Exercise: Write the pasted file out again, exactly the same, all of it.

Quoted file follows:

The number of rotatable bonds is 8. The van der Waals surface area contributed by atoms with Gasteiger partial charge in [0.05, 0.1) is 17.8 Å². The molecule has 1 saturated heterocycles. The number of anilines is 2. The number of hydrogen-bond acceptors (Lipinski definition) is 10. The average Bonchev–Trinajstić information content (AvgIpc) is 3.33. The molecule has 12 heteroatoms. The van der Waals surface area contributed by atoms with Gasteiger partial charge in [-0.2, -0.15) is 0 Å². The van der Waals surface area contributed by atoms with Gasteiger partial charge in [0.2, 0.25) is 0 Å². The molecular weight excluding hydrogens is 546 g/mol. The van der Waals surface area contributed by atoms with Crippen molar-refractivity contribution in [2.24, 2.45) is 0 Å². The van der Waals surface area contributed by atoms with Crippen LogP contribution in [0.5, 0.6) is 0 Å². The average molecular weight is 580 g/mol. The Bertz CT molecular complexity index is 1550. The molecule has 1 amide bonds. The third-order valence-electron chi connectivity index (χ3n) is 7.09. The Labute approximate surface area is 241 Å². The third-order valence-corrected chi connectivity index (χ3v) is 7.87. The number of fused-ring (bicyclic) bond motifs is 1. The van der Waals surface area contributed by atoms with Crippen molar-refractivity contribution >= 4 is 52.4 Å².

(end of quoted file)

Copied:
The number of rotatable bonds is 8. The van der Waals surface area contributed by atoms with Gasteiger partial charge in [0.05, 0.1) is 17.8 Å². The molecule has 1 saturated heterocycles. The number of anilines is 2. The number of hydrogen-bond acceptors (Lipinski definition) is 10. The average Bonchev–Trinajstić information content (AvgIpc) is 3.33. The molecule has 12 heteroatoms. The van der Waals surface area contributed by atoms with Gasteiger partial charge in [-0.2, -0.15) is 0 Å². The van der Waals surface area contributed by atoms with Gasteiger partial charge in [0.2, 0.25) is 0 Å². The molecular weight excluding hydrogens is 546 g/mol. The van der Waals surface area contributed by atoms with Crippen molar-refractivity contribution in [2.24, 2.45) is 0 Å². The van der Waals surface area contributed by atoms with Crippen LogP contribution in [0.5, 0.6) is 0 Å². The average molecular weight is 580 g/mol. The Bertz CT molecular complexity index is 1550. The molecule has 1 amide bonds. The third-order valence-electron chi connectivity index (χ3n) is 7.09. The Labute approximate surface area is 241 Å². The third-order valence-corrected chi connectivity index (χ3v) is 7.87. The number of fused-ring (bicyclic) bond motifs is 1. The van der Waals surface area contributed by atoms with Crippen molar-refractivity contribution >= 4 is 52.4 Å².